UPPER DUBLIN >> The seventh-graders were clapping in their seats to the music of jazz trumpeter, composer and band leader Miles Davis Feb. 10 as part of the celebration of Black History Month at Sandy Run Middle School.
Professional jazz vibraphonist George Weldon, a 1985 alumnus of Wissahickon High School, presented three concerts, one for each grade, at the middle school, featuring the music of Miles Davis..
“Miles Davis changed music over four decades,” Weldon said, prior to the assembly. “He was probably one, if not the only, acclaimed jazz trumpet player.”
“I learned from solos [Davis] played on his album ‘Kind of Blue,’ watching his videos, so I could find my own voice … how to improvise, even how I stand,” said Alex Parchment, a trumpet player from Washington, D.C., one of the featured jazz musicians playing with Weldon at the middle school.
A musical education student at Howard University, Parchment said, “I’m happy to be here.”
At an earlier concert that day, “kids asked some good questions, they were inspired to pay attention,” he said. “You might find some future jazz musicians in the building.”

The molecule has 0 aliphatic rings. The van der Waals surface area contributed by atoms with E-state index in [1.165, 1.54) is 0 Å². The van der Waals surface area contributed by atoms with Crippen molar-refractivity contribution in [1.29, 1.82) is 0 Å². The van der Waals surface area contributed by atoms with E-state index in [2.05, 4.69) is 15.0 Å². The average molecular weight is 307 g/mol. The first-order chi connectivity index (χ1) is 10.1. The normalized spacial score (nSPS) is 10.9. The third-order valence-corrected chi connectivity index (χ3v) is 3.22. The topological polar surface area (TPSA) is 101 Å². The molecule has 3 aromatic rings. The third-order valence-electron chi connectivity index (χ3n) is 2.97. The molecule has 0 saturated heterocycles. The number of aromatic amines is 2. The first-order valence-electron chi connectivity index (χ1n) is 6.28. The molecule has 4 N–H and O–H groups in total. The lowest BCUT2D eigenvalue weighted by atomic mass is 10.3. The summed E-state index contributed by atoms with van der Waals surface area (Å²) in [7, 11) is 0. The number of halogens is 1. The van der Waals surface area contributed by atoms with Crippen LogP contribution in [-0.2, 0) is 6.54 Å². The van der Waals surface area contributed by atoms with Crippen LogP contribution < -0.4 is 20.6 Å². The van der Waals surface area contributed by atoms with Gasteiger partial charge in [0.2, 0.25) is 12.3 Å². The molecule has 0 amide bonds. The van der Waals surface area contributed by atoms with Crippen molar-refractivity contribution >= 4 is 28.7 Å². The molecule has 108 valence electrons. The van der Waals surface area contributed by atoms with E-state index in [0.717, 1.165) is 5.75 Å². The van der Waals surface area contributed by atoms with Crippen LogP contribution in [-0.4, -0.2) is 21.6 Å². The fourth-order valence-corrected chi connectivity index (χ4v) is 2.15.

Sandy Run music teacher Sean Kennedy, who arranged for the concerts, told the students “Miles Davis influenced everything — classic, rock and jazz — and fit in perfectly with Black History Month.”
Kennedy explained to the students how jazz musicians play the melody and then improvise.
He “crossed boundaries and had tons of hit records,” said Kennedy, a professional drummer who played a selection of Davis’ music on stage with Weldon, Parchment, pianist Jared Alston and bassist Dylan Taylor.
Davis was “probably one of the most influential jazz trumpet players,” Weldon said. “’Kind of Blue’ was the No. 1 jazz album ever recorded by Miles Davis,” he said.
“As the music scene changed, he changed with it,” he said, noting Davis, who recorded albums with American jazz saxophonist and composer John Coltrane also collaborated with Michael Jackson and Cyndi Lauper.